Watchtower is the most likely purpose for the Tower on Tower Hill. Whether it’s the site for an Easter Bank Holiday picnic or a Boxing Day Walk, Tower Hill is woven into the fabric of Abergele.
The Man with the Big Silver Boots is a famous local Abergele bogeyman. Here’s a video about where he lives.
(_To the Editor._)
I have just been perusing in No. 16, of Chambers’s _Edinburgh Journal_,
a short and incorrect sketch of that highly-gifted and moral poetess,
Mrs. Hemans, “who,” the writer says, “first came into public notice
about twelve or fourteen years ago;” whereas, her literary career
commenced as far back as the year 1809, in an elegantly printed quarto
of poems, which were highly spoken of by the present T. Roscoe, Esq. and
were dedicated by permission to his late Majesty, when Prince Regent.
Permit me to say that this accomplished daughter of the Muse is a native
of Denbighshire, North Wales, and was born at the family mansion named
“Grwych,” about one and a half mile distant from Abergele; and at the
period of her first appearance as an authoress, she had not, I think,
reached her thirteenth year. I had the pleasure of then being her
neighbour, and our Appenine mansion, the Signal Station, at Cave Hill,
has been more than once enlivened by Lady, then Miss Felicia Dorothea
Browne’s society, accompanied by her excellent mother. She has since
married —- Hemans, Esq., then an Adjutant in the army. A great number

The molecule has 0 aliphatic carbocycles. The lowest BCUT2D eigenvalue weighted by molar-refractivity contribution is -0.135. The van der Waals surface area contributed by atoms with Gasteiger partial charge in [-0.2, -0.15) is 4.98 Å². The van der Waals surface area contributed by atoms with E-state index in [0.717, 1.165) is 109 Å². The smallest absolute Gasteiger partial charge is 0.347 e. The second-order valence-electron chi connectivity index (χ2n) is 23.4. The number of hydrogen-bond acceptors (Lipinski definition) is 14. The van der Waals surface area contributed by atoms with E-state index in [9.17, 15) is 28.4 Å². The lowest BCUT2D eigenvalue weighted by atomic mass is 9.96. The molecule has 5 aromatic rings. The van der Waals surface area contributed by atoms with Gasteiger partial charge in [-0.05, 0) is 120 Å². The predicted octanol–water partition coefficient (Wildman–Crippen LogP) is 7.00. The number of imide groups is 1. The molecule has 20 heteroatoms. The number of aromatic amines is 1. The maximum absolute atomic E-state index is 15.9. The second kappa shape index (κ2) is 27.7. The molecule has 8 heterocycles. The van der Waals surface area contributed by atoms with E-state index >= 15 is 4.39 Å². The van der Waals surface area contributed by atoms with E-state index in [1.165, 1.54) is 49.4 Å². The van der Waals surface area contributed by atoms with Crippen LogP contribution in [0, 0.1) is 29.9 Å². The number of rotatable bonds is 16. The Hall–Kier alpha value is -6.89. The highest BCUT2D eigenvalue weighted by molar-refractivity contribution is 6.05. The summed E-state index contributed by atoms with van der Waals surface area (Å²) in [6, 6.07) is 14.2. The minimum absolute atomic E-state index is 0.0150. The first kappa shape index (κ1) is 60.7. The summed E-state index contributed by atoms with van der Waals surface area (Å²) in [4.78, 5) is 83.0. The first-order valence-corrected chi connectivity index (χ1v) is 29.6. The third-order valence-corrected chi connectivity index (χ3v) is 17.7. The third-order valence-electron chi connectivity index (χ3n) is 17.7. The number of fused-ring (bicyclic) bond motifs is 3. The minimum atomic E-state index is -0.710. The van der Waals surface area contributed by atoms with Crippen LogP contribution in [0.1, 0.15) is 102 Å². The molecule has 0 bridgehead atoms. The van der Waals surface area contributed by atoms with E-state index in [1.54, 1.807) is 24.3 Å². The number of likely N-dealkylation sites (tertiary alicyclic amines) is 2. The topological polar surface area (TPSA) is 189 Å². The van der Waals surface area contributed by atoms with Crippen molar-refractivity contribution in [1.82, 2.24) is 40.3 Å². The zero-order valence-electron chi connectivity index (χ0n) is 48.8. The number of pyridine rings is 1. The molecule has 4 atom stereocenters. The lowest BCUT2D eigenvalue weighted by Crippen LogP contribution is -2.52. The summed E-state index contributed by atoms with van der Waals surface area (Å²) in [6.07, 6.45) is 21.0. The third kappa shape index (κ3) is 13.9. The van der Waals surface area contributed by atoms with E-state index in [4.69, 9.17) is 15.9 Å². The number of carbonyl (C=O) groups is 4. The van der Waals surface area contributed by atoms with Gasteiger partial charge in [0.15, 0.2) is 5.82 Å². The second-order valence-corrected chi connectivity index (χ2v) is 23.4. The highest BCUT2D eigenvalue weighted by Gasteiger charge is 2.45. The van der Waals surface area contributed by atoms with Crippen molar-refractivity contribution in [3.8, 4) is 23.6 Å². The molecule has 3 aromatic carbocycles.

of her pieces have appeared in the _Monthly Magazine_, as well as the
_New Monthly_, and although a pleasing pensiveness and sombre cast of
mind seem to pervade her beautifully mental pictures, she was, I may
say, noted in her youth for the buoyancy and sprightliness of her
conversation and manner, which made her the delight and charm of every
society with which she mixed. She likewise (I think in the same year)
published an animated poem upon the valour of Spain and her patriotic
ally, England. Instead of Mrs. H. residing, as the writer of the above
memoir observes, chiefly in London, she has passed the principal years
of her life since her removal from Grwych, at a pleasant dwelling,
termed “Rose Cottage,” near the city of St. Asaph. The Editor of the
_Edinburgh Journal_ is again wrong in saying that her “Songs of the
Affections,” and the “Records of Woman,” are understood to have had a
very limited circulation, whereas, in the space of two years, they have
reached a third and fourth edition.
_The Author of A Tradesman’s Lays._
Title: The Mirror of Literature, Amusement, and Instruction
Vol. 19, Issue 550, June 2, 1832
THE MIRROR OF LITERATURE, AMUSEMENT, AND INSTRUCTION.
VOL. 19. No. 550.] SATURDAY, JUNE 2, 1832. [PRICE 2_d_.
* * * * *
I was looking through some of my old slides the other day and found these three pictures of girls taking part in a dance demonstration in Pentre Mawr Park, also of the Carnival/Rose queen of that year. I thoughtit was 1959 but possibly it was 58.
The little girl in the ballet dress is my lovely little sister Christine and I seem to remember one of the three girls together was a Miss Hill, so long ago. I also remember my little sister being dressed as a rat and dancing along behind the Pied Piper, she was the youngest and smallest child to take part. I do have some more pictures and a short film of the day that I am trying to find. In the meanwhile does anyone remember this event or any of the people in the photographs?